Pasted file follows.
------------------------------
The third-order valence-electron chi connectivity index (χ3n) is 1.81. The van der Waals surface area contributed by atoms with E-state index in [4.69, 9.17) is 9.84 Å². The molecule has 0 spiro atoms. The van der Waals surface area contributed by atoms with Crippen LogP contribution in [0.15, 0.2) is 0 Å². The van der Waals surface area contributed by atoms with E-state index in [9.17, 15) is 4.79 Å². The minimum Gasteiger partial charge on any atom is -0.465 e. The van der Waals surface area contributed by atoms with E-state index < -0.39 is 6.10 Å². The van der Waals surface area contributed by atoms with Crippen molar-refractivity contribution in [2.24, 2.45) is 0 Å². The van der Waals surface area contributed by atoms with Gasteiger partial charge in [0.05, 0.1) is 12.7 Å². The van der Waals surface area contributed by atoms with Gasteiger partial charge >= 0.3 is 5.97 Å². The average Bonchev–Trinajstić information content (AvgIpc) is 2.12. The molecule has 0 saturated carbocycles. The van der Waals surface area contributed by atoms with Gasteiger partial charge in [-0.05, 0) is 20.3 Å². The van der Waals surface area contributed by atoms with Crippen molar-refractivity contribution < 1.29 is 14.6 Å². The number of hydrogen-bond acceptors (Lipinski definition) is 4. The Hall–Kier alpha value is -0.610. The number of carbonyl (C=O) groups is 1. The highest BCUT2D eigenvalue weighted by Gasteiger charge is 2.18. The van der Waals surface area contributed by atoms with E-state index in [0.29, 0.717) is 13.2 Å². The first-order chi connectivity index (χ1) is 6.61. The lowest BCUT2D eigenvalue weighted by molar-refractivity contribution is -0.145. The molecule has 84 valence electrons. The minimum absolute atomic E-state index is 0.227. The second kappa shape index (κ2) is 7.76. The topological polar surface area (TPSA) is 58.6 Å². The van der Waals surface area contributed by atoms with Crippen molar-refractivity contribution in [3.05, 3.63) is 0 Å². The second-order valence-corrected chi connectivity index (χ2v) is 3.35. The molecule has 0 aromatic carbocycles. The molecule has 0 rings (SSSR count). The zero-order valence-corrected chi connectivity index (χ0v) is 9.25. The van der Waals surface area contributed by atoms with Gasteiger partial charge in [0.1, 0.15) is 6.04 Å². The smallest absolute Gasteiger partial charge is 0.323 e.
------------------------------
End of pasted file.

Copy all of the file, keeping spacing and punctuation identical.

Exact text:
The third-order valence-electron chi connectivity index (χ3n) is 1.81. The van der Waals surface area contributed by atoms with E-state index in [4.69, 9.17) is 9.84 Å². The molecule has 0 spiro atoms. The van der Waals surface area contributed by atoms with Crippen LogP contribution in [0.15, 0.2) is 0 Å². The van der Waals surface area contributed by atoms with E-state index in [9.17, 15) is 4.79 Å². The minimum Gasteiger partial charge on any atom is -0.465 e. The van der Waals surface area contributed by atoms with E-state index < -0.39 is 6.10 Å². The van der Waals surface area contributed by atoms with Crippen molar-refractivity contribution in [2.24, 2.45) is 0 Å². The van der Waals surface area contributed by atoms with Gasteiger partial charge in [0.05, 0.1) is 12.7 Å². The van der Waals surface area contributed by atoms with Gasteiger partial charge >= 0.3 is 5.97 Å². The average Bonchev–Trinajstić information content (AvgIpc) is 2.12. The molecule has 0 saturated carbocycles. The van der Waals surface area contributed by atoms with Gasteiger partial charge in [-0.05, 0) is 20.3 Å². The van der Waals surface area contributed by atoms with Crippen molar-refractivity contribution < 1.29 is 14.6 Å². The number of hydrogen-bond acceptors (Lipinski definition) is 4. The Hall–Kier alpha value is -0.610. The number of carbonyl (C=O) groups is 1. The highest BCUT2D eigenvalue weighted by Gasteiger charge is 2.18. The van der Waals surface area contributed by atoms with E-state index in [0.29, 0.717) is 13.2 Å². The first-order chi connectivity index (χ1) is 6.61. The lowest BCUT2D eigenvalue weighted by molar-refractivity contribution is -0.145. The molecule has 84 valence electrons. The minimum absolute atomic E-state index is 0.227. The second kappa shape index (κ2) is 7.76. The topological polar surface area (TPSA) is 58.6 Å². The van der Waals surface area contributed by atoms with Crippen molar-refractivity contribution in [3.05, 3.63) is 0 Å². The second-order valence-corrected chi connectivity index (χ2v) is 3.35. The molecule has 0 aromatic carbocycles. The molecule has 0 rings (SSSR count). The zero-order valence-corrected chi connectivity index (χ0v) is 9.25. The van der Waals surface area contributed by atoms with Gasteiger partial charge in [0.1, 0.15) is 6.04 Å². The smallest absolute Gasteiger partial charge is 0.323 e.